Caring for an older loved one — by itself — can be a daunting task. When you add in your normal day-to-day responsibilities of home life and a job, the caregiving task can easily become overwhelming. Many caregivers struggle with balancing their own professional and personal responsibilities and caring for an older loved one.
Elder Care Blog
As caregivers, we spend a lot of our time ‘thinking of’ and ‘doing for’ our loved one(s). We have little time for ourselves. Shifting the focus back to us can feel selfish—even indulgent. Yet, self-care is critical in being a good caregiver. Taking time for yourself makes you more equipped for the challenges of caregiving, more confident in your abilities and better able to adapt and recover from the setbacks that caregiving creates. Taking time for yourself also helps you manage the stresses of caregiving.
As an adult child, it can be challenging to know when, and how, to step in and become more involved in your parent’s care.
Put simply, when you notice your parent struggling, they could benefit from more support. This is the time to think differently about your relationship with that parent and how you would like to step into a new role as their caregiver.
Aging brings on many changes that could contribute to loneliness. Family and friends move or pass away. We develop difficulty with mobility – especially when we can no longer drive safely. Our physical condition changes – hearing loss, low vision, incontinence. No matter our circumstances now, there is no guarantee that we will not be alone in our later years – whether ‘never married’ or married with no children, divorced or widowed. We may outlive or become estranged from our immediate families.
There is no age at which a person living in Kentucky must stop driving, but there is a time in each of our lives when we should stop driving. When is it time to stop? It's never an easy call.
As caregivers, we're rightfully concerned about the safety of our loved one and the safety of others.
Driving is a complex endeavor. It requires focus and concentration at all times. Is your older loved one up to the task?
An important doctrine in caregiving is to be prepared and develop a readiness for what lies ahead. Identifying the resources and services available to help make your caregiving duties more manageable is paramount. According the 2017 AP-NORC’s Long Term Care Survey, over half of the potential caregivers surveyed feel ill-prepared to take care of their aging parents.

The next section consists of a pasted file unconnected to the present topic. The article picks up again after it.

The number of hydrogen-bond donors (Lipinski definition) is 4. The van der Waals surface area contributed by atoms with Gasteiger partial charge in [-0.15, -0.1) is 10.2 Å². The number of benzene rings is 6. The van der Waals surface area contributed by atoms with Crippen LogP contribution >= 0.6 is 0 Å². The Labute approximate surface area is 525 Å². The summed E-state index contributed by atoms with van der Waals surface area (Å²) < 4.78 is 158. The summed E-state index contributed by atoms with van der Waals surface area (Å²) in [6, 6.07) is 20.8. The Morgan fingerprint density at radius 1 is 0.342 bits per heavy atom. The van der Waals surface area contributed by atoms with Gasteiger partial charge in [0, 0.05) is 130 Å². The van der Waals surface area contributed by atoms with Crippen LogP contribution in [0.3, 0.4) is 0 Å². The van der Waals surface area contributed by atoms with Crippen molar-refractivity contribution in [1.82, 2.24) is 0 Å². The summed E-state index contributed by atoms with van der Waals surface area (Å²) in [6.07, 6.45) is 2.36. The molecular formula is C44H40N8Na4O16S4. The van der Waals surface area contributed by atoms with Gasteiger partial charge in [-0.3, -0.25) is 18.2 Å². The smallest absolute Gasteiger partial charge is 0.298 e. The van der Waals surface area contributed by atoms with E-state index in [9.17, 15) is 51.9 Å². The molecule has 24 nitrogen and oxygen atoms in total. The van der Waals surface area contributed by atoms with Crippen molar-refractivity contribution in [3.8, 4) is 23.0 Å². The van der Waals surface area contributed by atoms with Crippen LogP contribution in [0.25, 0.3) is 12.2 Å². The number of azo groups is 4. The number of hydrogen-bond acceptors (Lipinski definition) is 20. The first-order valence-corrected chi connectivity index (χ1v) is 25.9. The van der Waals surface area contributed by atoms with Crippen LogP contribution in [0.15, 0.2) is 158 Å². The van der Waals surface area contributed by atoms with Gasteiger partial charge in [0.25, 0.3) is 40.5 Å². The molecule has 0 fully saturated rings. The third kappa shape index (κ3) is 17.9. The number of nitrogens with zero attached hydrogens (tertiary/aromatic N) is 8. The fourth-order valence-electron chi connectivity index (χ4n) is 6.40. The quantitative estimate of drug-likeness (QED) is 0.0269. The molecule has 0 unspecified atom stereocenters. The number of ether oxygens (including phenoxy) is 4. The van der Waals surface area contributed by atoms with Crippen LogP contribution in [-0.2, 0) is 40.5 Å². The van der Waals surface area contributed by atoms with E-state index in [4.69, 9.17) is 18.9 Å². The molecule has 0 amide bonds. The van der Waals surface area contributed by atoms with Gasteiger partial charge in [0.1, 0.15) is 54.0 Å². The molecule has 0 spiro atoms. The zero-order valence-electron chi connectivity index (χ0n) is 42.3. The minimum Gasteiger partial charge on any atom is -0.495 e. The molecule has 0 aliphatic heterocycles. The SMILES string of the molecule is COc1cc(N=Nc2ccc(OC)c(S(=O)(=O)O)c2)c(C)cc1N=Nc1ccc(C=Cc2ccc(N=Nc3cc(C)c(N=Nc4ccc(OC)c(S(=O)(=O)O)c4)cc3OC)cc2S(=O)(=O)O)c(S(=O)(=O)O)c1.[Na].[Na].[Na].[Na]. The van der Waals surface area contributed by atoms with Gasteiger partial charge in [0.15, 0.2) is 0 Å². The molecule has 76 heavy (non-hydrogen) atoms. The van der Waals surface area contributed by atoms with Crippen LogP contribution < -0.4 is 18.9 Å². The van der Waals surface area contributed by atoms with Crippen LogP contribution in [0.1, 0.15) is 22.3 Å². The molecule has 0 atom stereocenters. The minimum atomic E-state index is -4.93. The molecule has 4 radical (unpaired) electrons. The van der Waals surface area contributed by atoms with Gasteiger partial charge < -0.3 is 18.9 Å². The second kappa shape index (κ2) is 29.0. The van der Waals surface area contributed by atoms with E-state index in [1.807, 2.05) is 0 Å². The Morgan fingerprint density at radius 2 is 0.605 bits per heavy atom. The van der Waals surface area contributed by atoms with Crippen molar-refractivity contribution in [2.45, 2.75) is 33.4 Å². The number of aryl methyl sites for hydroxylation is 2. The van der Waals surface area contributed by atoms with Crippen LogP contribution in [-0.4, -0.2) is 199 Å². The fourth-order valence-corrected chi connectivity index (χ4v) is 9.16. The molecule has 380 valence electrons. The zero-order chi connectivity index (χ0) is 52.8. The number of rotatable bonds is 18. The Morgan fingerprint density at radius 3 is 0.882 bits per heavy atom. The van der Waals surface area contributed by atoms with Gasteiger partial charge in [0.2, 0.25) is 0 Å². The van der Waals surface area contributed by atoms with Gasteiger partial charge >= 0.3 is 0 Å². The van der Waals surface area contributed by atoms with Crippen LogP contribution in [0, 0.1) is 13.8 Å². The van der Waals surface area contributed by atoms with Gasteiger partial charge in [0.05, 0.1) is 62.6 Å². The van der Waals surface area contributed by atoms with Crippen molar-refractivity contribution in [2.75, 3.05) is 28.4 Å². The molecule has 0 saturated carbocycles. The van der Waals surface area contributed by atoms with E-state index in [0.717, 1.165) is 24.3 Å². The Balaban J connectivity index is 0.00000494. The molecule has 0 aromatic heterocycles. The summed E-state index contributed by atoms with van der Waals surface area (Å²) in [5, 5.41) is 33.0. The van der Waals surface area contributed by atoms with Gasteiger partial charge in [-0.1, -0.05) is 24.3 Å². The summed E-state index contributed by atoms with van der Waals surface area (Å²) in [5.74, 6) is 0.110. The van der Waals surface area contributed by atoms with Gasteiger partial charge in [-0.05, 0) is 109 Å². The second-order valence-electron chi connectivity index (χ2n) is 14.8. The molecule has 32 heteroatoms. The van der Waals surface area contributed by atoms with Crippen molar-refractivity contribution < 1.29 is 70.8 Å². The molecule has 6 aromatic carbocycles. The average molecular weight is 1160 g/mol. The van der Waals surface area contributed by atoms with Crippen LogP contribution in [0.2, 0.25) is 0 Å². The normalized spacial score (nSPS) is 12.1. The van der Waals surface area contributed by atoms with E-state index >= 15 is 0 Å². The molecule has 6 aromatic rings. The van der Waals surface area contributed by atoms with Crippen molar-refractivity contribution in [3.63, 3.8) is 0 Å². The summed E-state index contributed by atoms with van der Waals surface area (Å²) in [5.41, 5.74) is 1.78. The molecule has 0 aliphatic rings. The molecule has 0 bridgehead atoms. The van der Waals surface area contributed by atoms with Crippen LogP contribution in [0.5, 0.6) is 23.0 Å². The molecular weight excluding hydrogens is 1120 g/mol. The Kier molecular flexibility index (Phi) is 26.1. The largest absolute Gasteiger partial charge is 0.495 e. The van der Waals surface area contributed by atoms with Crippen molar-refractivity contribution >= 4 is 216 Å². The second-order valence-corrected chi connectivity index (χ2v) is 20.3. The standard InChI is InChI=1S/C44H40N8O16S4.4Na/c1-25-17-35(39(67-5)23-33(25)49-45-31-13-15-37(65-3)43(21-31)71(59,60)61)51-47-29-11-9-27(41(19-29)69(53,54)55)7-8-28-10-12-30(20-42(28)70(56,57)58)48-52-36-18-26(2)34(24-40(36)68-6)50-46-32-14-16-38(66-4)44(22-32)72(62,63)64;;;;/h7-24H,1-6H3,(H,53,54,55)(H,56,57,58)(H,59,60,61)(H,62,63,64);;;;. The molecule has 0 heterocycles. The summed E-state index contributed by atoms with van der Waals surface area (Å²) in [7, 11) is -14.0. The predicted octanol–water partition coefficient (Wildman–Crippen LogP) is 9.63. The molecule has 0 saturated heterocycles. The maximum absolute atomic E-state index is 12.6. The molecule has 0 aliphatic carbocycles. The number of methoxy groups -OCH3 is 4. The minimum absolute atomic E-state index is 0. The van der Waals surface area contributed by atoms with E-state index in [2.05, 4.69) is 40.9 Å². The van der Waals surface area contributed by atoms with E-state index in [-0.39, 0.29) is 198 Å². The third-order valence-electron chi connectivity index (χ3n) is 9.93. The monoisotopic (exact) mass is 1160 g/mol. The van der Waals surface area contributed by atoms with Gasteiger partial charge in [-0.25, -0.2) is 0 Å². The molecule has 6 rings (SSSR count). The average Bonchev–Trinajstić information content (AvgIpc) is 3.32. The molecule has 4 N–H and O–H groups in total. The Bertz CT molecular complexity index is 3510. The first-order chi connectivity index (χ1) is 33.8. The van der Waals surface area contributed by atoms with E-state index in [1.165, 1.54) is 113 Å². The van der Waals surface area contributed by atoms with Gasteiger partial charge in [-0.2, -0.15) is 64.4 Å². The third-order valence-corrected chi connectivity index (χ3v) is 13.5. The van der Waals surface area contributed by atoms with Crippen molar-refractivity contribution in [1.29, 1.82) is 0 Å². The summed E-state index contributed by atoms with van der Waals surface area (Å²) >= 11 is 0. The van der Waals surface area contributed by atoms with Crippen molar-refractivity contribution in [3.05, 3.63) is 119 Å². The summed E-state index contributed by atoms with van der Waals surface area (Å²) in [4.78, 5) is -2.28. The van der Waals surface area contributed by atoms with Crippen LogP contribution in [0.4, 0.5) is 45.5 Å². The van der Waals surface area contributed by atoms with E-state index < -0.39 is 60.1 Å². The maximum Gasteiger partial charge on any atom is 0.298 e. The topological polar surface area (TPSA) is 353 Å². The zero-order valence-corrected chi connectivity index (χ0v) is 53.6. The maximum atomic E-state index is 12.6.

Celebrating the Working Caregiver
October is National Work and Family Month. The UK elder care program would like to recognize and thank all of our working caregivers. According to the Family Caregiver Alliance, more than 1 in 6 working Americans are caregivers. Being a caregiver for an older loved one is a daunting task. Being a working caregiver can be overwhelming.
In celebration of November as National Caregiver’s Month and National Alzheimer’s Awareness Month, we're hosting the Senior Caregiving Conference.
This conference is open to the public and includes two great events held concurrently on Friday, November 30. Registration opens October 10, 2018. Mark your calendars!
Loneliness and isolation are growing health threats for many of our older loved ones, and the condition often goes unnoticed and untreated.
Despite the high-tech, hyper-connected age we live in, research shows that we, as a society, are lonelier than we have ever been. And those most affected are our older loved ones. Close to half of all US seniors feel the effects of isolation that living alone can bring.
Caregiving can be an emotional roller coaster. Feeling overwhelmed, consumed and disheartened by all your life responsibilities can easily lead to stress. This in turn can compromise not only your own well-being but the level of care you are giving your loved one.
According to the Pew Research Center Fact Tank, “There are 40.4 million unpaid caregivers of adults ages 65 and older in the United States.” More than half of these caregivers are employed either part-time or full- time. Just look around you, someone else nearby is most likely a caregiver to an older loved one.
Finding joy in your life is not always easy when you are a caregiver. We all know caregiving is hard. It's a roller coaster of conflicting emotions, and those emotions can change in a heartbeat. It’s easy to feel joy when good things are happening in our lives. It’s much harder when we are feeling frustrated, exhausted, scared and put-upon.
“The best defense is a good offense,” is an adage that applies to everything from the Super Bowl to caregiving. It is especially important to ‘play defense’ at this time of the year. The grey days of winter have settled in and dreariness and monotony have become routine for the caregiver. Daily life becomes repetitive, living the same day over and over.
The beginning of the year gives us another chance to focus on turning our resolutions into accomplishments. It provides a welcome new start and a chance to look back on both our successes and our challenges. It’s a time to reflect on what went well, what didn’t, and why.
The holidays are a time to share joy and laughter with friends and family, but it can also be bittersweet for many caregivers. The happy memories of the past can collide with the difficulties of the present, creating sadness and disappointment due to unmet expectations. Caring for an older loved one can be stressful and challenging in the best of times but during the holiday season the stresses and challenges can be more overwhelming.
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